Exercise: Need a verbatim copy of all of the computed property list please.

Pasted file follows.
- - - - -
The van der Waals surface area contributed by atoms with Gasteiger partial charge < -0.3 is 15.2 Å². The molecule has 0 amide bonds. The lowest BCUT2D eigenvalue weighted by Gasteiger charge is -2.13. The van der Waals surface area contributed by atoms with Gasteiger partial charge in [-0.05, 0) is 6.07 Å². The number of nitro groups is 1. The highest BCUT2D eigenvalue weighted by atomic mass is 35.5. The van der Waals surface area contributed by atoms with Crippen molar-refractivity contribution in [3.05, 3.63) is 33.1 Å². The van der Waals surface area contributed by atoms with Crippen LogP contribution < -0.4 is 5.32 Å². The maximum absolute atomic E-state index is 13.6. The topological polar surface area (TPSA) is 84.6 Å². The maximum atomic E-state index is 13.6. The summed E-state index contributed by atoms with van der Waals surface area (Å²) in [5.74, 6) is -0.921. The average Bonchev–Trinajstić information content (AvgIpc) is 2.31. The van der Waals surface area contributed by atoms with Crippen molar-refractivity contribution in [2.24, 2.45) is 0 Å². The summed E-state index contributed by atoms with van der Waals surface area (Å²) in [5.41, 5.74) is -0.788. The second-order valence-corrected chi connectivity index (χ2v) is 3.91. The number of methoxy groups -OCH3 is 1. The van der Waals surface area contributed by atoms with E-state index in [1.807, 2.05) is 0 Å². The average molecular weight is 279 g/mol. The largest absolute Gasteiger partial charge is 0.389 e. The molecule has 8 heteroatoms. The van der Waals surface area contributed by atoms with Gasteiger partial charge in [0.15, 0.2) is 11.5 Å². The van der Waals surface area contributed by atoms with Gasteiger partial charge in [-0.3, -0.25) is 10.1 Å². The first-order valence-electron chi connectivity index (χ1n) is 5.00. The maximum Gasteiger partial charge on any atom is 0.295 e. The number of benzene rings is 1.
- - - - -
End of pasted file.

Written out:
The van der Waals surface area contributed by atoms with Gasteiger partial charge < -0.3 is 15.2 Å². The molecule has 0 amide bonds. The lowest BCUT2D eigenvalue weighted by Gasteiger charge is -2.13. The van der Waals surface area contributed by atoms with Gasteiger partial charge in [-0.05, 0) is 6.07 Å². The number of nitro groups is 1. The highest BCUT2D eigenvalue weighted by atomic mass is 35.5. The van der Waals surface area contributed by atoms with Crippen molar-refractivity contribution in [3.05, 3.63) is 33.1 Å². The van der Waals surface area contributed by atoms with Crippen LogP contribution < -0.4 is 5.32 Å². The maximum absolute atomic E-state index is 13.6. The topological polar surface area (TPSA) is 84.6 Å². The maximum atomic E-state index is 13.6. The summed E-state index contributed by atoms with van der Waals surface area (Å²) in [5.74, 6) is -0.921. The average Bonchev–Trinajstić information content (AvgIpc) is 2.31. The van der Waals surface area contributed by atoms with Crippen molar-refractivity contribution in [2.24, 2.45) is 0 Å². The summed E-state index contributed by atoms with van der Waals surface area (Å²) in [5.41, 5.74) is -0.788. The second-order valence-corrected chi connectivity index (χ2v) is 3.91. The number of methoxy groups -OCH3 is 1. The van der Waals surface area contributed by atoms with E-state index in [1.807, 2.05) is 0 Å². The average molecular weight is 279 g/mol. The largest absolute Gasteiger partial charge is 0.389 e. The molecule has 8 heteroatoms. The van der Waals surface area contributed by atoms with Gasteiger partial charge in [0.15, 0.2) is 11.5 Å². The van der Waals surface area contributed by atoms with Gasteiger partial charge in [-0.3, -0.25) is 10.1 Å². The first-order valence-electron chi connectivity index (χ1n) is 5.00. The maximum Gasteiger partial charge on any atom is 0.295 e. The number of benzene rings is 1.